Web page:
WASHINGTON, D.C. (June 18, 2019) — Today, the Cato Institute and Firearms Policy Coalition announced their filing of an important amicus brief in the appeal of Aposhian v. Barr, a case challenging the federal bump-stock ban, at the 10th Circuit Court of Appeals. The brief may be viewed at www.firearmspolicy.org/legal and https://www.cato.org/blog/again-pointing-out-executive-power-abuses-new-bump-stock-ban.

Cato and FPC argue in the brief that President Trump’s executive order banning bump stocks was arbitrary, capricious, and unconstitutional. As the court filing explains in detail, the Trump Administration disregarded the statutory definition of ‘machinegun’, a term used in both the National Firearms Act of 1934 (NFA) and Gun Control Act of 1968 (GCA), in order to comply with a presidential mandate to re-classify legal “bump-stock-type devices” as illegal automatic weapons. Further, the brief argued the ATF’s reversal on what constitutes an automatic weapon was based on political expediency and not statutory ambiguity.

What’s more, they argued, the bump-stock ban expands the ATF’s authority to bring more firearms into the NFA’s purview, placing an un-knowable number of gun owners in criminal peril.

“In effect, there is now a Damoclean sword over law-abiding Americans,” explained Cato and FPC in the brief. “What was legal yesterday can be illegal tomorrow.” In other words, this case extends far beyond just bump stocks, and has the potential to affect the future legality of just about anything protected by the Second Amendment.

“Despite having countless opportunities to do so in multiple cases, the government has failed to provide a competent defense of their rule making,” explained Cato’s Matthew Larosiere. “The idea of an unelected bureaucrat deciding what can and cannot land you in federal prison ought to give anyone pause, regardless of how you feel about bump stocks. We hope the Tenth Circuit calls the government on its casual disregard for the Constitution and reigns in this alarming expansion of the administrative state.”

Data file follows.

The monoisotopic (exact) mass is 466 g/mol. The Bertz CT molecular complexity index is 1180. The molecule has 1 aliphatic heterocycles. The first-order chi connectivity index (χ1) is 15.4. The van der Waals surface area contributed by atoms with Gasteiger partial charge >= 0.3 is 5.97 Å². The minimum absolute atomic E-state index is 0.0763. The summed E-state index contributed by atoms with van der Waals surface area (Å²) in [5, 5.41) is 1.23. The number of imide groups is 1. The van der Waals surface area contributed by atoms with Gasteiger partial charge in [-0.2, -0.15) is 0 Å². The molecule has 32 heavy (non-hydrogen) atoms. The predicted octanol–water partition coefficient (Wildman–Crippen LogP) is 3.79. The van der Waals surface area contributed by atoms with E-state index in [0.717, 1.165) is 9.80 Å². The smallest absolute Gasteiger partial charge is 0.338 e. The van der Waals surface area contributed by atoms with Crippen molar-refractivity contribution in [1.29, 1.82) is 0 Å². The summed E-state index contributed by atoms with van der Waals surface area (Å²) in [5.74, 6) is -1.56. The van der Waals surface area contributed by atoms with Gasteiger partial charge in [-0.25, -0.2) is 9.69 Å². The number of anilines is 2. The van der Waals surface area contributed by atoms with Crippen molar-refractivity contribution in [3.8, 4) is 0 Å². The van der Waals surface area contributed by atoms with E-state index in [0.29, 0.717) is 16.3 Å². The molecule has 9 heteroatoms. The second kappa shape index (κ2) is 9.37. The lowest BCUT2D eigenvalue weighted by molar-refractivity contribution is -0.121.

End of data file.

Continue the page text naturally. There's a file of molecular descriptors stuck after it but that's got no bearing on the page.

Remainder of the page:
“The ATF had no authority to arbitrarily re-interpret the machinegun statute to achieve the President’s desired policy outcome,” said FPC President Brandon Combs. “Worse, the government’s position that it is ‘ending its exercise of discretion’ means that they believe they can not only reclassify guns and accessories, but they can put people in prison whenever they do so. That is as egregiously wrong as it is dangerous. FPC has been and remains staunchly committed to fighting the unconstitutional expansion of gun control laws by fiat.”

Cato participated in the rulemaking process by filing a comment in opposition at the NPRM stage, and has filed briefs on the issue at the D.C. Circuit and now in the 10th Circuit. FPC participated in all phases of the bump-stock regulatory process, including at the ANPRM phase, submitting a comment in opposition, and at the NPRM phase, commissioning significant specialized research and filing a comment in opposition with 35 exhibits, including one video of a bump-stock device in use. FPC was a party to the first lawsuit, Guedes, et al. v. BATFE, et al., and is the sole plaintiff in the related case Firearms Policy Coalition, Inc. v. Barr, et al. More information on those cases can be found at www.bumpstockcase.com.

Before the tragic mass shooting in Las Vegas, almost nobody in the United States had ever heard of a “bump stock.” What was, and always has been, a gun-range novelty was suddenly the subject of national discussion. In the months following the tragedy, Congress considered and ultimately rejected a law banning these devices. Eager to seize political capital, however, the Trump administration sought to ban them anyway.